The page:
Our story is still there but it is not our whole meal. And as we practice bringing our attention to the present moment and discover the riches available to us in that simple act of paying attention to what is, we find we are less and less dependent on our story.
So, what is our story and why is it junk food? Our story is first and foremost the things we believe to be true about ourselves, others and the world around us. Before we begin to meditate, often our story is pretty solid. We don’t just believe, we know what is true, what is right. We know it all.
But as we meditate, we begin to recognize that this hard fast knowing is something we have been clinging to, something that we felt made us safe. As we develop spaciousness of mind, we begin to feel a deeper sense of safety, not dependent on causes and conditions. We feel safe enough to begin to question some of our long held assumptions. We soften some of the hard knots of the tangle of story we have been caught up in for so long. The more spacious our minds become, the less tangled the story threads become. They don’t disappear, but we can see them for what they are. And we no longer cling to them. Eventually we recognize that the story is not a safety net but a heavy weight that has been keeping us from really living.
When in our daily lives we get caught up in story, when we gossip about others, when we are blindly bent on satisfying some craving, eventually we come back to the present moment. And we recognize the unpleasant residual sensations of having been entangled with story. As we get more practiced, we can notice sooner when we are caught up in story, perhaps at the moment we are beginning to act out our urge to binge or gossip or rage about the injustice of it all. We can see it, we can really hear what we are saying to ourselves (or others), we can question whether it is really true, we can notice the emotional tone and where we feel it in our body, we can see where it might have come from, we can see the fear that prompted it, and we can compassionately bring our new-found awareness to bear on the situation.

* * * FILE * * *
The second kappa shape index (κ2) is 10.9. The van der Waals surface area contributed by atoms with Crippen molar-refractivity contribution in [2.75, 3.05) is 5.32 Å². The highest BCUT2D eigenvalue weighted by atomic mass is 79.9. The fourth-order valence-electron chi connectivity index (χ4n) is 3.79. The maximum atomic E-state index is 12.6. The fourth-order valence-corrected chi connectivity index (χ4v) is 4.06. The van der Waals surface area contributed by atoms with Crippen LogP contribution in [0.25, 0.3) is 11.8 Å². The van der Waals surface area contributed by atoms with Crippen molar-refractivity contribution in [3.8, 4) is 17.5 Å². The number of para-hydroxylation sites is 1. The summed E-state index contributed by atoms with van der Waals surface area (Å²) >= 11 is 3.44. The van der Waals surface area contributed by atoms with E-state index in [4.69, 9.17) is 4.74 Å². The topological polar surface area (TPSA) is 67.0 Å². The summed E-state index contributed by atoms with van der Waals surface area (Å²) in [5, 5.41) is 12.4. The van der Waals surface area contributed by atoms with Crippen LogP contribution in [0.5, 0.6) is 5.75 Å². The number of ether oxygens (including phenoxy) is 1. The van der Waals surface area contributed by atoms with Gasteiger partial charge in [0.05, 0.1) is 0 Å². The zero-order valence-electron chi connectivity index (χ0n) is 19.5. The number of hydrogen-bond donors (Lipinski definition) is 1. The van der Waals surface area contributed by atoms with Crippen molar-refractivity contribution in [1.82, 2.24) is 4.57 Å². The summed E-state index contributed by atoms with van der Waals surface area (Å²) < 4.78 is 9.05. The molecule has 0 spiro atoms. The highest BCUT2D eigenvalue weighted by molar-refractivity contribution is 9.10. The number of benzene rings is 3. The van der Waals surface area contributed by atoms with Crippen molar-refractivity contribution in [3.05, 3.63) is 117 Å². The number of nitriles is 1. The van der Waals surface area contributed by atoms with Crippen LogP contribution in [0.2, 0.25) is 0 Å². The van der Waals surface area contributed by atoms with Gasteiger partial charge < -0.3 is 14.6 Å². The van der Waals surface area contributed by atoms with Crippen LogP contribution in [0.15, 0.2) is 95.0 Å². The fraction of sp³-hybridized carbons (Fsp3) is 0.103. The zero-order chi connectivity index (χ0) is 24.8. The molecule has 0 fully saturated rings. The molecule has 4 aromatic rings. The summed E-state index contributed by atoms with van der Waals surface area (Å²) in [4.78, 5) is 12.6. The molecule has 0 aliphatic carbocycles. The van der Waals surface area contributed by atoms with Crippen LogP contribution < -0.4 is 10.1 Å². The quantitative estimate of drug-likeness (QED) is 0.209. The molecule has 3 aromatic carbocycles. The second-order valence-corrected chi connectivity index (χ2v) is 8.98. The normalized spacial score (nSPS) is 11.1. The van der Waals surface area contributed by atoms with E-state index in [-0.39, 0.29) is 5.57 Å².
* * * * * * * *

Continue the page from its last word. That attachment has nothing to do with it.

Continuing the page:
Now believing we can live a life free of story is, of course, just another story to get caught up in, one that makes us dissatisfied with the truth of our experience. So we develop a relationship with our story that is as compassionate as we can manage in this moment. We recognize story for what it is. We understand that we can still be attracted to the empty calorie promises it offers. We set our intention to be as skillful as we are able so that we are not forcing our story on others.
Many aha moments arise out of this noticing when we are caught up in our story. Perhaps we can soften our judgment enough to smile at the way we are so easily drawn in yet again. And we can rejoice in awareness that offers us the freedom to let go of our story. Again and again.
As I mentioned in the last post about the lure of thoughts, it is that moment of release from delusion, from being so caught up in our story, that is really pivotal. Suddenly we have freedom and choice. At this point it is good to remember to focus on one of the many sense anchors to the present moment we have available to us: rubbing the texture of cloth on our clothes, sensing our breath, really looking at the light and shadow, shapes, colors and textures of the world around us, hearing whatever ambient sound there is – whatever works, to bring us as fully as possible into the present moment. I am at this very moment feeling the smooth texture of the computer keys under my fingers.
Why is this present moment freedom and our story is not?
Our story is based on the belief that we are separate. Our story runs on the finite, depletable, polluting energy of fear. Check out for yourself if this is true. Notice your stories. Question what is driving them.
Many of our stories begin with the words “If only…”: “If only I had more time,” “If only I wasn’t so….,” “If only he wasn’t so…,” “If only the world wasn’t so…,” “If only I were – fill in the blank: richer, thinner, smarter, more compassionate, etc.” This ‘if only’ is a stick to beat ourselves up. It is a violence we do to ourselves and others, and is based purely on fear.